Ask them what they need most, or listen to what they talk about the next time you’re together. Are they always talking about getting new baking sheets? Have they voiced how hard it is to afford something you could help put money towards? PJs or thick wool socks?
You can also donate to a charity or volunteer time in their name. This is even more impactful when it’s something they strongly believe in, like environmental or social causes.
Lets also normalize re-gifting: If you have something you know someone else would want, and aren’t using yourself, why not re-gift it? It’s better than gathering dust on your shelf.
Of course, when in doubt, money will always be appreciated and never goes to waste.
Reusing the same ornaments each year is a great way to reduce waste. Always use what you already have.
Plus, many ornaments can be (or become) family heirlooms with a lot of sentimental value. My mother still has some ornaments from her grandmother’s time and they are so precious to us - we decorate the tree with them every year.
It’s important to make sure you put them away safely after the holidays are over. I recommend upcycling a cardboard box and wrapping fragile items in upcycled tissue paper, crinkle paper or kraft paper. Even old newspapers can suffice in a pinch.
This will ensure you can easily pull it out of storage and look forward to making more holiday memories next year.
Did you know that real trees are better for the environment than fake plastic trees?
All real Christmas trees are grown on farms. In fact in the U.S., 350 million trees are grown on Christmas tree farms, so you don’t have to chop a tree down from the forest to get one.
Christmas trees are grown like crops on farms, so the farmer will generally plant 3 seedlings whenever one gets picked.
Plus, when Christmas ends you can recycle it at the end of its life by turning it into compost or mulch.
Many big cities and towns have curbside pick-up options along with drop off centers for recycling.
For example, Mulchfest in NYC is a huge event where they’ll chip your tree into wood chips and use it to nourish trees around NYC. More than 58,300 trees were recycled last year alone.
An even more eco-friendly option yet is to find a place that lets you rent out a living tree for the holiday in a pot with its roots intact.
At the end of the holiday season, they’ll come and pick it up and return it to their forest nursery, where the trees will continue to produce oxygen, contribute to the ecosystem, and serve as wildlife habitat.
However, if you already have a fake plastic tree, continue to use it to prevent waste. Plastic trees cannot be recycled with curbside recycling. When it’s ready for retirement, consider getting a real tree in its place.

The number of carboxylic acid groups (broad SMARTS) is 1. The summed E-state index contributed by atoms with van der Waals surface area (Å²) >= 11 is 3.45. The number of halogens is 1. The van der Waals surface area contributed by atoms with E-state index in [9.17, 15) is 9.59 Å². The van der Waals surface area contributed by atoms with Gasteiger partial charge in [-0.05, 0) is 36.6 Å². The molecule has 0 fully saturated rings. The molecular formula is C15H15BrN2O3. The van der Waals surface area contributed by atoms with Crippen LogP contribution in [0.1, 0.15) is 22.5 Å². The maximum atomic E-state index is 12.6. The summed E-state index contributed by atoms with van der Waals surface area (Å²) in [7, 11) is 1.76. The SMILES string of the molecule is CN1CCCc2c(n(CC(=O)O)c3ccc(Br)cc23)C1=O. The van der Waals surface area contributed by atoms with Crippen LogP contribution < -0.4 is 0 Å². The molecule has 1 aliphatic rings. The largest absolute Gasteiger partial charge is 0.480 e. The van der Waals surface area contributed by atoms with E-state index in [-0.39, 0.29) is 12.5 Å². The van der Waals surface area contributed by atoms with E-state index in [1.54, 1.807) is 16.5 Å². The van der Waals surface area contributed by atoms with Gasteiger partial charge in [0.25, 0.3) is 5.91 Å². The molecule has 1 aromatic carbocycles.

Who doesn’t love to indulge in good food during the holidays? Between cookies, cakes, mains and sides, the options are endless.
But Americans waste around 30-40% of the food supply, and that amount rises by 25% during the holidays - aka Thanksgiving, Christmas and New Years.
Here are a few ways to reduce food waste this holiday season:
- Ask your guests to bring their own containers so they can take some leftovers home or provide some paper to-go containers.
- Actually eat your leftovers! Here are some creative ways to use them up.
- Compost any food/cooking scraps you have.
- Don’t over-cook: Focus on making enough for the people you’ll be serving. Meal prepping and planning in advance can help with this.
- Prepare only what you know your guests will like so it all gets eaten (try to avoid any foods they’ve expressed strong disdain for).
- Make sure to honor dietary restrictions! Make sure to talk to everyone about their diets before you plan to cook.
Above all else this season, spending quality time with your loved ones far outweighs any possession you can get them.
We’re often bombarded by ads this season telling us to buy more. This leads to overconsumption, stress, panic-buying and a lot of waste during the holidays.
But what if we just slowed down? What if we took the time to focus less on quantity, but quality?
Here are some ways we can enjoy time with our loved ones:
- Grab a coffee at a local cafe and catch up (bonus points if you challenge each other not to check your phones!)
- Host a girl’s night, order pizza and get crafty
- Watch a cooking class and eat the spoils together when done
- Sign up for a guided nature walk or foraging tour together
- Complete a puzzle or board game (Scrabble is always fun!)
You could also potentially ask for experience gifts. Even better, ask for an experience you can share together, like a concert, movie tickets, musical, or play.
Or ask for no gifts at all, if you’d rather just make the holidays a bit simpler and already have what you need. That will free both of you to just focus on creating fun memories together.